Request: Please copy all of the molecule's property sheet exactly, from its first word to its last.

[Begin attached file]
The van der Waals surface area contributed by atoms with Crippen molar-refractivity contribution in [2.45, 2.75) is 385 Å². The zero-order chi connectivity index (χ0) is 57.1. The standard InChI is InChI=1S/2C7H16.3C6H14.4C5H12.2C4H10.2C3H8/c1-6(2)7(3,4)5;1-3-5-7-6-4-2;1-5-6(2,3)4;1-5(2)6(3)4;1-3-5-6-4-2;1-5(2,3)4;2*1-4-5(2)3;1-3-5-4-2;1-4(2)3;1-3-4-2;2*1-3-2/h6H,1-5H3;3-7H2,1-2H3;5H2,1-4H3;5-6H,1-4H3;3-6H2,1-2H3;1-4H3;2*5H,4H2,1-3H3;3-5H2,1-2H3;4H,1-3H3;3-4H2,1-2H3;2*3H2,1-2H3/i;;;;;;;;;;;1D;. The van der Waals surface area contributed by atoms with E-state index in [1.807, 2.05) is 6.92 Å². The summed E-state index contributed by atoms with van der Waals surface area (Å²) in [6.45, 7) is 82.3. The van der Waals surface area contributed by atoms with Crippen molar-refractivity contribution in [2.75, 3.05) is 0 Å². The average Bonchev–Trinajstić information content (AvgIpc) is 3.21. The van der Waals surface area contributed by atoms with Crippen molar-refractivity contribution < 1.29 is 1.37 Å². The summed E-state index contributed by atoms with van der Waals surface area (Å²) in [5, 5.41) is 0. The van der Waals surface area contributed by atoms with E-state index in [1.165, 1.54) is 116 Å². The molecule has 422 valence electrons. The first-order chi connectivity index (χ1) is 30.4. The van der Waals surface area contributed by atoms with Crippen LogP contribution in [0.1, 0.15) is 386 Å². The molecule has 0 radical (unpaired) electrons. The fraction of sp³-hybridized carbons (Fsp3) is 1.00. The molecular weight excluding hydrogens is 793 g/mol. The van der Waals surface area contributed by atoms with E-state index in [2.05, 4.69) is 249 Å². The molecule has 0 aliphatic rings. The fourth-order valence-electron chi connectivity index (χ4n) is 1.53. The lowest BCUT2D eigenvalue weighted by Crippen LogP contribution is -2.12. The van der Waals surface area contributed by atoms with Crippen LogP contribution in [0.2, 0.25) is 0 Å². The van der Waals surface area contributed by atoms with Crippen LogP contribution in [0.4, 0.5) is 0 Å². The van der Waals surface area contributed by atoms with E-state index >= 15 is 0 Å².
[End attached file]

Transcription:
The van der Waals surface area contributed by atoms with Crippen molar-refractivity contribution in [2.45, 2.75) is 385 Å². The zero-order chi connectivity index (χ0) is 57.1. The standard InChI is InChI=1S/2C7H16.3C6H14.4C5H12.2C4H10.2C3H8/c1-6(2)7(3,4)5;1-3-5-7-6-4-2;1-5-6(2,3)4;1-5(2)6(3)4;1-3-5-6-4-2;1-5(2,3)4;2*1-4-5(2)3;1-3-5-4-2;1-4(2)3;1-3-4-2;2*1-3-2/h6H,1-5H3;3-7H2,1-2H3;5H2,1-4H3;5-6H,1-4H3;3-6H2,1-2H3;1-4H3;2*5H,4H2,1-3H3;3-5H2,1-2H3;4H,1-3H3;3-4H2,1-2H3;2*3H2,1-2H3/i;;;;;;;;;;;1D;. The van der Waals surface area contributed by atoms with E-state index in [1.807, 2.05) is 6.92 Å². The summed E-state index contributed by atoms with van der Waals surface area (Å²) in [6.45, 7) is 82.3. The van der Waals surface area contributed by atoms with Crippen molar-refractivity contribution in [2.75, 3.05) is 0 Å². The average Bonchev–Trinajstić information content (AvgIpc) is 3.21. The van der Waals surface area contributed by atoms with Crippen molar-refractivity contribution < 1.29 is 1.37 Å². The summed E-state index contributed by atoms with van der Waals surface area (Å²) in [5, 5.41) is 0. The van der Waals surface area contributed by atoms with E-state index in [1.165, 1.54) is 116 Å². The molecule has 422 valence electrons. The first-order chi connectivity index (χ1) is 30.4. The van der Waals surface area contributed by atoms with Crippen LogP contribution in [0.1, 0.15) is 386 Å². The molecule has 0 radical (unpaired) electrons. The fraction of sp³-hybridized carbons (Fsp3) is 1.00. The molecular weight excluding hydrogens is 793 g/mol. The van der Waals surface area contributed by atoms with E-state index in [2.05, 4.69) is 249 Å². The molecule has 0 aliphatic rings. The fourth-order valence-electron chi connectivity index (χ4n) is 1.53. The lowest BCUT2D eigenvalue weighted by Crippen LogP contribution is -2.12. The van der Waals surface area contributed by atoms with Crippen LogP contribution in [0.2, 0.25) is 0 Å². The van der Waals surface area contributed by atoms with Crippen LogP contribution in [0.4, 0.5) is 0 Å². The van der Waals surface area contributed by atoms with E-state index >= 15 is 0 Å².